In establishing a tension between the flatness of the two-dimensional painting and the intimation of unbounded space created by his delicate washes and rectangular color blocks, Stamos’ art represents a major contribution to color field painting. In their often large-scale paintings, color-field painters sought lyrical or atmospheric effects, immersing their viewers in a color environment. In his insistence on maintaining a human scale for his work Stamos’ approach differed from his colleagues, in that his paintings continuously reference the human element even as they reach for the infinite.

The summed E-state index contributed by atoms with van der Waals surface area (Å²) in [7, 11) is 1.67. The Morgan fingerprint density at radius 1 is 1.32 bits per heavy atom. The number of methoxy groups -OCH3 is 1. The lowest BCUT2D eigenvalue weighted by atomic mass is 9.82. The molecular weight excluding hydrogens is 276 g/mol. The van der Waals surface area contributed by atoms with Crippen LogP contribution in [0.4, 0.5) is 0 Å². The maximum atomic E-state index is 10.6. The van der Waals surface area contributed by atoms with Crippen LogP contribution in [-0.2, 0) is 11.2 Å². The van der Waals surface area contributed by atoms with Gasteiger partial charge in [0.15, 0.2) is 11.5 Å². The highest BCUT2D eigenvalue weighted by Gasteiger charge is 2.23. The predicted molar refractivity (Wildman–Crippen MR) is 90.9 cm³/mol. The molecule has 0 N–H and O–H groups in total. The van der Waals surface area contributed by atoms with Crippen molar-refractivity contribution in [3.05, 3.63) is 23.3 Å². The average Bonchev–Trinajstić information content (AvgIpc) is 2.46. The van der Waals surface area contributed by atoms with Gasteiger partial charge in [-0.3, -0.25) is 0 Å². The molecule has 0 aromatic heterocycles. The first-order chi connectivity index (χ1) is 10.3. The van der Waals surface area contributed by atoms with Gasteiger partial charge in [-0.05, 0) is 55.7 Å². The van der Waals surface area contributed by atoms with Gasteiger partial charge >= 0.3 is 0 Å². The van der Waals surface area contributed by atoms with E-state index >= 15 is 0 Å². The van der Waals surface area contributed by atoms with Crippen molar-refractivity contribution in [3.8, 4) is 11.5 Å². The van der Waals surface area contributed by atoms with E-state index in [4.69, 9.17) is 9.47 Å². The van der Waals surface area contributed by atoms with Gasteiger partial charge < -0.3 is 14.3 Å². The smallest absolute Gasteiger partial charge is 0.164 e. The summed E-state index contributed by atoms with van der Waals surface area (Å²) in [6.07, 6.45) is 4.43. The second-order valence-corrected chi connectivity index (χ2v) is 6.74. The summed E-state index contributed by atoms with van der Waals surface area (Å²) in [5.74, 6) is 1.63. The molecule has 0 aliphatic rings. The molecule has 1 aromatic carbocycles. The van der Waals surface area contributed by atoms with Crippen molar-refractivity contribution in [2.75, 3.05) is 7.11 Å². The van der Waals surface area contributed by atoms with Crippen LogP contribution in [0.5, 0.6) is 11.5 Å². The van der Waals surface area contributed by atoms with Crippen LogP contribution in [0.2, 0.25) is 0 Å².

Underpinning the lyricism of Stamos’ paintings are his interests in mythology, botany, and Eastern philosophy. Like many of his colleagues, in the years during and following World War II, Stamos began to express a concern with creating universal themes and imagery. He viewed his surroundings as touchstones of the ancestral past, where the rocky shores, white cliffs, and ocean waves were evidence of civilizations of centuries past and stories generations old. His Spartan mother, in particular, had regaled him with Greek lore, which no doubt had sparked his interest in mythological and historic sites. Infinity Field, Nemea #3 (1973), for example, references in its title the home of the Nemean Lion, a great monster which Heracles killed as the first of his twelve labors. Stamos, who had suffered his own public battles, likely took this story of Greek heroism to heart. The later Infinity Field, Lefkada Series (For Niko Xylouris) evokes more recent history in its homage to the great Cretan musician Niko Xylouris.